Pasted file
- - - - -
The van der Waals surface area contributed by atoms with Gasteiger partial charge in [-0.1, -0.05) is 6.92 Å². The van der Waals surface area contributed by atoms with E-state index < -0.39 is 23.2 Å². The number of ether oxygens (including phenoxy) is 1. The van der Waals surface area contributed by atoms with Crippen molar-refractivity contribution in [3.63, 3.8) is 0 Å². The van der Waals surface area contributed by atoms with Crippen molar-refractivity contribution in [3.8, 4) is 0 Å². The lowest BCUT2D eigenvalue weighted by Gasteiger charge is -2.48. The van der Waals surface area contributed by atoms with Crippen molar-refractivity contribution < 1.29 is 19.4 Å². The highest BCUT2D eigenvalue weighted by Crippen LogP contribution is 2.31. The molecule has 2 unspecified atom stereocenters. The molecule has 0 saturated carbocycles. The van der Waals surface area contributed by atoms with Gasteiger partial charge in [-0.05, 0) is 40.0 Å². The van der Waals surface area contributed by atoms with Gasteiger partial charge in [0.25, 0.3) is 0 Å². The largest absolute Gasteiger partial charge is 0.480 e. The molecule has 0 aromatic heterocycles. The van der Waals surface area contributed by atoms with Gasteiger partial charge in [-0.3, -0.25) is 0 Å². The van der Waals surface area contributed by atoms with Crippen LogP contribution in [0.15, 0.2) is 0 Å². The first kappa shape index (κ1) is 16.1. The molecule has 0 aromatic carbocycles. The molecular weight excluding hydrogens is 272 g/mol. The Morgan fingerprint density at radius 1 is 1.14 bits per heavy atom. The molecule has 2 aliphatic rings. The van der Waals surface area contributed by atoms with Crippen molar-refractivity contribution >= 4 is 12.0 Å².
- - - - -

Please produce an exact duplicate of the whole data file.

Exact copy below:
The van der Waals surface area contributed by atoms with Gasteiger partial charge in [-0.1, -0.05) is 6.92 Å². The van der Waals surface area contributed by atoms with E-state index < -0.39 is 23.2 Å². The number of ether oxygens (including phenoxy) is 1. The van der Waals surface area contributed by atoms with Crippen molar-refractivity contribution in [3.63, 3.8) is 0 Å². The van der Waals surface area contributed by atoms with Crippen molar-refractivity contribution in [3.8, 4) is 0 Å². The lowest BCUT2D eigenvalue weighted by Gasteiger charge is -2.48. The van der Waals surface area contributed by atoms with Crippen molar-refractivity contribution < 1.29 is 19.4 Å². The highest BCUT2D eigenvalue weighted by Crippen LogP contribution is 2.31. The molecule has 2 unspecified atom stereocenters. The molecule has 0 saturated carbocycles. The van der Waals surface area contributed by atoms with Gasteiger partial charge in [-0.05, 0) is 40.0 Å². The van der Waals surface area contributed by atoms with Gasteiger partial charge in [0.25, 0.3) is 0 Å². The largest absolute Gasteiger partial charge is 0.480 e. The molecule has 0 aromatic heterocycles. The van der Waals surface area contributed by atoms with Gasteiger partial charge in [-0.3, -0.25) is 0 Å². The van der Waals surface area contributed by atoms with Crippen LogP contribution in [0.15, 0.2) is 0 Å². The first kappa shape index (κ1) is 16.1. The molecule has 0 aromatic carbocycles. The molecular weight excluding hydrogens is 272 g/mol. The Morgan fingerprint density at radius 1 is 1.14 bits per heavy atom. The molecule has 2 aliphatic rings. The van der Waals surface area contributed by atoms with Crippen molar-refractivity contribution >= 4 is 12.0 Å².